A couple of weeks back, a local builder asked me and my partner at OneWorld Sustainable to look into all of the prevailing green building programs and to give them an overview of each program. While I had already investigated and learned these various guidelines to further my own personal knowledge, it was a natural extension into the tangible nuts and bolts of the green building prospect in a real world setting.
Being a part of a burgeoning “movement” is at once both exciting and challenging. As a person with an affinity for organization, efficiency, and some structure, navigating the waters on pilot* programs such as LEED for Homes and the new NAHB National Green Building Program is littered with unanswered questions that requires a DIY spirit.
One of the biggest challenges facing all LEED for Homes projects is, how much will this cost, and how does it really work?
In my area (the Southeast), the USGBC has chosen Southface as their LEED for Homes Provider, one of 12 in the country. Southface has then chosen a handful of practitioners, referred to as Provider Representatives. These Provider Representatives will oversee the project and be the liaison between the client and Southface, who then forwards all of the project documentation on to the USGBC. Any LEED for Homes project MUST go through this chain of command, and each detail passes through these many hands. And as far as becoming a Provider, that is not an option at this time, which leaves you working within the system that is in place in your area, including the sometimes lack of various third party verifiers/raters needed in order to handle the interest. Tired yet?
More challenging is trying to figure out exactly who does what, and how much each program will cost. As OneWorld will likely act as the green rater on most LEED projects, providing the blower door tests, etc., we as a community of practitioners working on LEED projects are all still figuring out what to charge for our services. Due to the uncertainty of time commitments, among other things, it is somewhat difficult to explore the unknown and then place a price tag on it at the same time.
Most perplexing is the real time needed to do the actual work. If implementing these guidelines means that 40 hours of additional third-party verification and paperwork per house is needed throughout the course of the project, how much would you have to pay yourself or an employee for those 40 hours? Most professionals at this level charge at least $125/hr, and at that (lower) rate, one is already spending $5000 just for the actual paperwork and testing needed to appease the guidelines. While I personally believe this cost to be worth it, the market has not yet met the value of these services, and it is not yet conceivable that most builders can carry that additional cost on the front end to hopefully make it up on the back end yet. Add to that the fact that most of the Providers are part of a larger firm, garnering much more than $125/hr for their well-deserved expertise, and it is hard to justify being involved in the process at all, if only to be an advocate of “green” building rather than to make a profit in the process. Which most smaller organizations can not afford to even entertain, as there are real costs associated with the work. (time, gas, mileage, expertise, etc.)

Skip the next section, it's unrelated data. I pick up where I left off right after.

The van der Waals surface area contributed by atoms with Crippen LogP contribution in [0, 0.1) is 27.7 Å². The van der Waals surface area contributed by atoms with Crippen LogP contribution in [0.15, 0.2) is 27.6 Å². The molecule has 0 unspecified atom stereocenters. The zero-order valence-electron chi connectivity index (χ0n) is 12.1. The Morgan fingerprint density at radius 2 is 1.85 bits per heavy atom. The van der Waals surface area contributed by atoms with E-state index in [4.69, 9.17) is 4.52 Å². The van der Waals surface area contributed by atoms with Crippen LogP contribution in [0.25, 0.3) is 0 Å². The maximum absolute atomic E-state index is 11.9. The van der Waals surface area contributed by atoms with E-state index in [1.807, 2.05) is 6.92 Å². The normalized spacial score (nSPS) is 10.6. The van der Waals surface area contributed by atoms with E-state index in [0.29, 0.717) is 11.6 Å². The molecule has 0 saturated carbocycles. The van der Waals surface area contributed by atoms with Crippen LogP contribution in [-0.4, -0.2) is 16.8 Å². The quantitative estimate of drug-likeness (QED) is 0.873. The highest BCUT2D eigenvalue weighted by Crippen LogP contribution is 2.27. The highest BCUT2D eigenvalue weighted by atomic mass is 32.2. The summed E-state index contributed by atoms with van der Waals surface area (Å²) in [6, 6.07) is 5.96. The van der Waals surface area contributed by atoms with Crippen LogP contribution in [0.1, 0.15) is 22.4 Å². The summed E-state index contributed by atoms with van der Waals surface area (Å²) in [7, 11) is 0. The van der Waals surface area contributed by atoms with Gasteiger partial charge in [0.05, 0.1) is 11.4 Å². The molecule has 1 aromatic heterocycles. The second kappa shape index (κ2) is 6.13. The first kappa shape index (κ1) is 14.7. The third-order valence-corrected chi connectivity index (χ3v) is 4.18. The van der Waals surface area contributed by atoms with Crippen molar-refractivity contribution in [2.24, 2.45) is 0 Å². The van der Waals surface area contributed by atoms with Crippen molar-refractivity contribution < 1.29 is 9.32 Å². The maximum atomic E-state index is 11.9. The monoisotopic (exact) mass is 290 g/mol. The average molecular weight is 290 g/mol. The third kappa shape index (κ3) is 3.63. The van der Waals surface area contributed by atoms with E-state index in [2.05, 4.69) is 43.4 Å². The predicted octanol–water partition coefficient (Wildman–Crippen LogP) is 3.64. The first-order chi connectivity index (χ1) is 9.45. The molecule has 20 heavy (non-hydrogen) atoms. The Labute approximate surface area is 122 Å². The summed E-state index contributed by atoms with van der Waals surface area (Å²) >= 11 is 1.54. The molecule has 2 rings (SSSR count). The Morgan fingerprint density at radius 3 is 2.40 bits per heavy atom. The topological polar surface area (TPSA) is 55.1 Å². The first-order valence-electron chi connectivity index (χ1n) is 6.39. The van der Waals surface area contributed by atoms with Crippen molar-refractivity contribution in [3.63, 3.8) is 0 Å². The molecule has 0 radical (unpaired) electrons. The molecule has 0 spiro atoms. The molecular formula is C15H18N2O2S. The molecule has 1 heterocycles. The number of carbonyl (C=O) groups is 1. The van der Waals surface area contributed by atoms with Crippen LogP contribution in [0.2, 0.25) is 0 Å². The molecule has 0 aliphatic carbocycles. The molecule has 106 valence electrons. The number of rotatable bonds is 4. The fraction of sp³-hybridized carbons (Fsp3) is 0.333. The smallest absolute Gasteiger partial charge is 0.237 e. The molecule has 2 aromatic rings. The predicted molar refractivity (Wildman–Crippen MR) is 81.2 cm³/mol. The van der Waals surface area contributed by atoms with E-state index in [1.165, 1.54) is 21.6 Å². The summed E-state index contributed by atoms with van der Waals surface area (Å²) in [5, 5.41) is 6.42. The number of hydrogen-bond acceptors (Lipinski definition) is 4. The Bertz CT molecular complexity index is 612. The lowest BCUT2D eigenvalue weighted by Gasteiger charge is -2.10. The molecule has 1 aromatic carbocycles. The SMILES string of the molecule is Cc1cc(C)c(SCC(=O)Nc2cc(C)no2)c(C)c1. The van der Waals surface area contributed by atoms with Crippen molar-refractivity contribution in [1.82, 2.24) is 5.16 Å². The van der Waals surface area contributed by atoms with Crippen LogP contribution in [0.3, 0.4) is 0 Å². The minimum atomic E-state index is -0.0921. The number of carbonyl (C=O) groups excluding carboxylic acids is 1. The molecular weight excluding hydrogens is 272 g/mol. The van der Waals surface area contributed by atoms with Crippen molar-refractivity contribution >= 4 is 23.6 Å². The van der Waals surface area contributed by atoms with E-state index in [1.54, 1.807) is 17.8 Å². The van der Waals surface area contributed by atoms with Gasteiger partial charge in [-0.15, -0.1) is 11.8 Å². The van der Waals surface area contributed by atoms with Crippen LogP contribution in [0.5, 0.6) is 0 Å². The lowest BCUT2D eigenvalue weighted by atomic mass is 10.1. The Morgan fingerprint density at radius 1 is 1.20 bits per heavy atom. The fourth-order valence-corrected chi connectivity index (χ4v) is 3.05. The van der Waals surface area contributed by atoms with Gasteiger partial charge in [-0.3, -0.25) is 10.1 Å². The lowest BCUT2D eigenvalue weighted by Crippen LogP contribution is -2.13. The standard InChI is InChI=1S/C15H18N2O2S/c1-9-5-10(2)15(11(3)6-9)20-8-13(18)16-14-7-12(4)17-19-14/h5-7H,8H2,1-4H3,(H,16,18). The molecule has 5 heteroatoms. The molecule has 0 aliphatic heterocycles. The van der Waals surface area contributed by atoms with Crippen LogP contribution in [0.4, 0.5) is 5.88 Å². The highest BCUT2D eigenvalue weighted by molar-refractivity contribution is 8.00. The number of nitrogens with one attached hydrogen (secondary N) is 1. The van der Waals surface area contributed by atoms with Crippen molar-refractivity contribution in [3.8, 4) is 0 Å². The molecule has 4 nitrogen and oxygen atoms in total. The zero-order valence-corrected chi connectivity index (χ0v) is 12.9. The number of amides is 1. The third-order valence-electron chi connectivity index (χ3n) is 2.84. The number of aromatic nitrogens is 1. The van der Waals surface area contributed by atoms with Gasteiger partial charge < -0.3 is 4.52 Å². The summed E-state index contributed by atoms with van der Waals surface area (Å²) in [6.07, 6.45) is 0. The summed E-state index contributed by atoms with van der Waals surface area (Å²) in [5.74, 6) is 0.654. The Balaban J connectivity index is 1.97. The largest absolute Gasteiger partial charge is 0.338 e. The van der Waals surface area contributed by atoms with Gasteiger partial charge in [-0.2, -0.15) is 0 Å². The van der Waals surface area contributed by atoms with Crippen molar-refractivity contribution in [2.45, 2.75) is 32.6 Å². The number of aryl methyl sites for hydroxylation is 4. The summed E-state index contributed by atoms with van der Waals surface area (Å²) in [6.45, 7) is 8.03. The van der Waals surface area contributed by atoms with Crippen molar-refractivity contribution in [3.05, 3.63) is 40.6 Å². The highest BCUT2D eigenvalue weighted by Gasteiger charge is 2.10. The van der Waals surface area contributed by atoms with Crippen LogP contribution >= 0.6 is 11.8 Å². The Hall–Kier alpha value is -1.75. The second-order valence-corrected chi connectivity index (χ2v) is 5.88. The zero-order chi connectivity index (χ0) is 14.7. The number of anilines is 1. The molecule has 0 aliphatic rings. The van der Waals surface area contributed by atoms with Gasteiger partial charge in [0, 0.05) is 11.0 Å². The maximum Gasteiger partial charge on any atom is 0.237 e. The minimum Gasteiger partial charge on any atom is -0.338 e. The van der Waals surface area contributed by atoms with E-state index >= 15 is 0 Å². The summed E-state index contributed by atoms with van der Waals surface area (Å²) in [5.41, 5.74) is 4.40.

While experiencing these growing pains is par for the course with any new system, product, field, etc., it seems that those eager to “roll out” the framework need to be as instrumental in helping to apply the nails to keep it together. My hope is that the USGBC and Providers are dedicated to helping this framework to become solidified by way of providing guidance and answers to many ambiguous areas of the guidelines themselves, and the structure of the actual implementation of the projects. And I think that they are, which is beneficial as we all learn this program by trial and error.
Still, while the LEED for Homes program is taking its commercial expertise and applying it to the residential sector, the pure economics don’t quite jive as well as it does within the billion dollar, architect laden haven of the commercial program.
Don’t get me wrong; we need the thinking and elevated understanding that the USGBC has brought to the table over the years, and their work has definitely helped to pave the way for the “greening” of America’s built environment. Conversely, expecting that a builder doing mostly production work (whether it be small or large scale) pay 3-5K PER HOUSE to get the LEED stamp of approval is completely off base and unrealistic. While this model may work with high-end custom home builders, the responsibility of helping all builders “go green” more safely rests on the shoulders of the NAHB program.
We’ll see what happens, but my money is on the NAHB program taking root and leading the “green” residential programs nationwide. I would love to see a best practices forum, where real insight can be gained from the detailed aspects on any given completed project. Like cancer researchers discovered decades ago, sharing ones experiences and knowledge can only benefit the whole, much needed in our present global climate. Pun intended.
[UPDATE] Technically, LEED for Homes is out of pilot, but there is still a ton to figure out. Also, the USGBC is in the midst of creating the LEED for Homes Volume Pilot, for builders with a development with over 50 single family houses. The intention here is to help offset the cost of a house plan that is likely to be built over and over again.